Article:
Teaching Tyler how to be the “Dish Fish”
We recently implemented a new chore system for the boys…and there is no money attached to these chores. I know that’s a hotly debated topic, and while I’d love to hear your thoughts…I’d also love to have a productive conversation about chores!
First off, our boys do have certain chores that they earn a small payment for completing. We teach and show them exactly what is expected of them and we ‘inspect’ their jobs to make sure that they did them to completion. They have thrived with having these ‘jobs’ that they earn money for and my oldest son even used a good chunk of his savings to pay for a portion of some new ‘brand name’ basketball shoes that he wanted!
We recently implemented a ‘non-paying’ chore system to round out the paid chores, and have found it to be very helpful in showing the boys that there are some things you are just expected to do as being part of this family, and there are some things that you can earn money from completing. It’s a great balance and I think a great answer to the hot question of ‘Should You Pay Your Kids for Chores?’
Examples of what we pay the kids to do:
- Rake leaves
- Pull weeds
- Pick up dog messes
- Other clean up the yard activities
The 3 Chores that we expect them to do without payment:
- Laundry Bomber
- Dish Fish
- Vacuum Sucker
Let me explain these names…they were chosen by the boys and they think it’s ‘fun’ to do their jobs.
Laundry Bomber – This is the guy who gathers all the dirty laundry from the 3 main hampers upstairs and ‘bombs’ it down to the first floor. We have a ledge that they throw the dirty laundry over into a giant pile downstairs, then they kick it into the laundry room and help me sort it.
These are boys we’re talking about here, so there has to be a little fun and adventure involved. Since renaming this chore and giving them the freedom to ‘bomb’ the clothes over the ledge, I have had ZERO complaints about getting the clothes into the laundry room.
Dish Fish – This is the guy who rinses the dishes and loads the dishwasher. We sometimes help with any ‘tough dishes,’ but for the most part the Dish Fish (usually Tyler!) gets to play in the water and get a job done at the same time.
Vacuum Sucker – This is the sucker who gets to vacuum. (See what I did there!) We are in the ‘play outside all the time’ season, so we are vacuuming a lot. When one is fishing dishes, the other is bombing laundry, it’s not hard to get the other one sucking up all the dirt and leaves from the carpet and floors. We’re all in this together!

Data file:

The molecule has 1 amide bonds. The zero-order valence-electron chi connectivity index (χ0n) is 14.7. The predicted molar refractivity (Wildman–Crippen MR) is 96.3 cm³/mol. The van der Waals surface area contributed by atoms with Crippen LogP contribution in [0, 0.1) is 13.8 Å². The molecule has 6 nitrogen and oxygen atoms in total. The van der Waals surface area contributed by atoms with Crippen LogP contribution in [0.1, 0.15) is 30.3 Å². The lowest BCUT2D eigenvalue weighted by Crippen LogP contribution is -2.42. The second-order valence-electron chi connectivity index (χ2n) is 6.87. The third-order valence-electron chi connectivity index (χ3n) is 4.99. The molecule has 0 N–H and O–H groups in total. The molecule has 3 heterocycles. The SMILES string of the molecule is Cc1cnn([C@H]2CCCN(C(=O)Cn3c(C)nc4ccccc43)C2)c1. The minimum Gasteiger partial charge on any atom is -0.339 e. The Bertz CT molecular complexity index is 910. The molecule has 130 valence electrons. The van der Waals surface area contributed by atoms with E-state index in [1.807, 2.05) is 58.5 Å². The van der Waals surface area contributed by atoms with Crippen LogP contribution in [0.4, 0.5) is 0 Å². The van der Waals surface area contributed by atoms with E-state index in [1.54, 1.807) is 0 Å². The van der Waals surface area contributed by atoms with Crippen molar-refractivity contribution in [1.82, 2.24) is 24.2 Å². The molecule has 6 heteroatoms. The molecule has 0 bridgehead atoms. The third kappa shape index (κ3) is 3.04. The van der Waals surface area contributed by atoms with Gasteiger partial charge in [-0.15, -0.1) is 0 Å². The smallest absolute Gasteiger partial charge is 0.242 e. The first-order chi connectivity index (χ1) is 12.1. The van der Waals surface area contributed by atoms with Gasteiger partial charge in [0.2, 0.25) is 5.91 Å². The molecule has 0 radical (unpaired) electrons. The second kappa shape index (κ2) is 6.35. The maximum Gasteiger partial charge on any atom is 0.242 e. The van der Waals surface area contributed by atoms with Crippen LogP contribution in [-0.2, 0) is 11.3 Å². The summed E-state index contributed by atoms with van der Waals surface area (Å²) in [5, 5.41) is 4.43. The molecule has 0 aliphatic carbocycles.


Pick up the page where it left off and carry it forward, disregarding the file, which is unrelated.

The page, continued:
I realize there are many other chores we could have them doing, and we do ask them to do often…but there are our main 3 that we have assigned to the 3 older boys. I’m all about the simplicity of this system!
I’m super stoked to share this new mobile app that helps parents and kids communicate about their chores, responsibilities and jobs…Homey App!
Homey allows parents to set responsibilities (not paid, but must be done before jobs, and can lead to privileges like weekly allowance or daily screen time if that’s your system), and jobs – paid chores they get coins for.
You can then also set goals that kids can save for – either money, toys, trips…
AND…the best part – you can connect the app to your kid’s bank/savings accounts.
Our family has started using Homey and we LOVE it!
It’s the best and easiest way for our boys to learn the value of work and money, and also about banking, their savings and interest too. It’s opened up the conversation about work and putting more of the responsibility into their hands too.
Other side benefit for using Homey – it’s helping the boys understand and live through “delayed gratification.” This lesson is super important to us as a family, as our boys grow up in this instant gratification world.
You can learn more about Homey App and their “chore packs” and more on their website >>> Homey App – check it out and then download it onto everyone’s devices.
I really like these chores and yes boys do better when they can make it into a game. Nice job!
We have paid and not paid chores too. We live on a farm so they have a considerable amount of chores that they do because…well they are animal owners and they live here. But I do find they do the “hard” stuff better if they are going to be paid. And by “hard” stuff I mean chores I would be doing. I have magnetic clips that I put a piece of paper with the chore and then clip the money that they can earn by doing it to my fridge. This way if they want to earn some extra cash all they have to do is go to the fridge and pick a chore. This method works really well for us. And we’ve used it the last few years. By the way my boys are 11 and 7.
Michelle T says